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Spenser Heaps, Deseret News
Xeriscaping is seen outside the George S. Eccles Student Life Center at the University of Utah on Wednesday, Aug. 17, 2016. Xeriscaping helps the U. reduce its water consumption.

SALT LAKE CITY — Two distinctly different pictures emerge in Utah over water supplies depending on where you live in the state, according to new research released Wednesday by the Utah Foundation.

Southern Utah residents are more likely to place greater importance on developing infrastructure than their northern Utah counterparts and also have greater concerns over water supply and water quality than more urbanized populations.

"Urban Utahns tend to be more in agreement with conservation practices rather than placing more emphasis on the need for infrastructure," said Mallory Bateman, a research analyst with the foundation.

"That likely speaks to the quality of infrastructure that is already in place along the Wasatch Front and it being built out rather than a rural Utah, where there is a larger need to put in the infrastructure to get water to people," she said.

The Utah Priorities Project brief on water supply and quality shows that water increased its importance as a priority, moving into the No. 6 spot this year compared with its 11th-place ranking in both 2010 and 2012.

Mallory said she suspects the prolonged devastation of the California drought as well as the massive mess created by the Gold King Mine spill in August 2015 helped shaped Utahns' priorities.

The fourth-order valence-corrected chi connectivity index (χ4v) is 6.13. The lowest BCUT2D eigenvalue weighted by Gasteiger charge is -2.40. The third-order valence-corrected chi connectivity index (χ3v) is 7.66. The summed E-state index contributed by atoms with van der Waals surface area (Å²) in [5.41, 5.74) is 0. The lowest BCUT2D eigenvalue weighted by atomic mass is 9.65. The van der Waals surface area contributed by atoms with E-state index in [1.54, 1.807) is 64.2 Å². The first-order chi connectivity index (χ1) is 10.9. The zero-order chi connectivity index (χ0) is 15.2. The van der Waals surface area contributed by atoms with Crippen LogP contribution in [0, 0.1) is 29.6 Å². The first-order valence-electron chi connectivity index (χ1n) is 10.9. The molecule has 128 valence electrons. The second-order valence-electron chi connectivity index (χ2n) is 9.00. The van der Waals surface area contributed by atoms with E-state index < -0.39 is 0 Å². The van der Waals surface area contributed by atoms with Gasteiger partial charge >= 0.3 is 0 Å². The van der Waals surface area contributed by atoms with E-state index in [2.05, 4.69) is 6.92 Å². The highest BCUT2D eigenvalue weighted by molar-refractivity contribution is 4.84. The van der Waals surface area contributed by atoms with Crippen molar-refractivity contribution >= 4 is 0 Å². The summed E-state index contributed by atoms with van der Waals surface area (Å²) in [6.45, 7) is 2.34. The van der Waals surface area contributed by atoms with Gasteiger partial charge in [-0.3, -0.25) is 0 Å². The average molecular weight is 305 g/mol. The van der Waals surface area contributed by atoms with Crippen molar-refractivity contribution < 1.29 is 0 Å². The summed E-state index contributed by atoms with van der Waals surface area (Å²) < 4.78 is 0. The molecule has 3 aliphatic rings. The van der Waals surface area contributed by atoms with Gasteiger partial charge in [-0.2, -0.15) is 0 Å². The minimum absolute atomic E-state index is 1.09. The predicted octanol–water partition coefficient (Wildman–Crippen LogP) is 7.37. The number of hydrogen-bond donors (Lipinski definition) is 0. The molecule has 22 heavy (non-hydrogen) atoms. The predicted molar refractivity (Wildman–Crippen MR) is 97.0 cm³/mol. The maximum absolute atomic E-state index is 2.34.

Utahns are also placing an increased emphasis on the need to conserve water over investing millions in new infrastructure projects, according to Bateman's research.

Just over 40 percent of respondents to the priorities project survey agreed with the assertion that the state should focus on water conservation measures rather than building new infrastructure. Less than a quarter of the respondents disagreed, and the rest were neutral.

While only 11 percent of the state's overall consumption is residential use, Utah's water resources agency and the governor's office are highlighting the need for wiser water practices.

The Utah Division of Water Resources launched H2Oath in May, encouraging residents and big water users to take a pledge to curtail consumption. Some of the biggest water users, such as the University of Utah, is on board, as well as groups like Trout Unlimited and The Nature Conservancy. The governor's office has a goal for the state to achieve a 25 percent savings in water use by 2025.

Critics of big infrastructure projects such as the Lake Powell pipeline planned for the St. George area and the Bear River development project say the state has been foolhardy in its pursuit of those big-ticket items to plan for future growth.

The Utah Rivers Council, as an example, has repeatedly said the state does not have a water scarcity problem but rather a water management problem.

The Utah Foundation's research found that when it comes to concerns over Utah's growing population, a majority of people singled out infrastructure like water supplies and roads over education and environmental impacts.

Ideologically, conservatives were more likely to pick infrastructure as a top priority, as opposed to those who identified as liberals. That group selected education.

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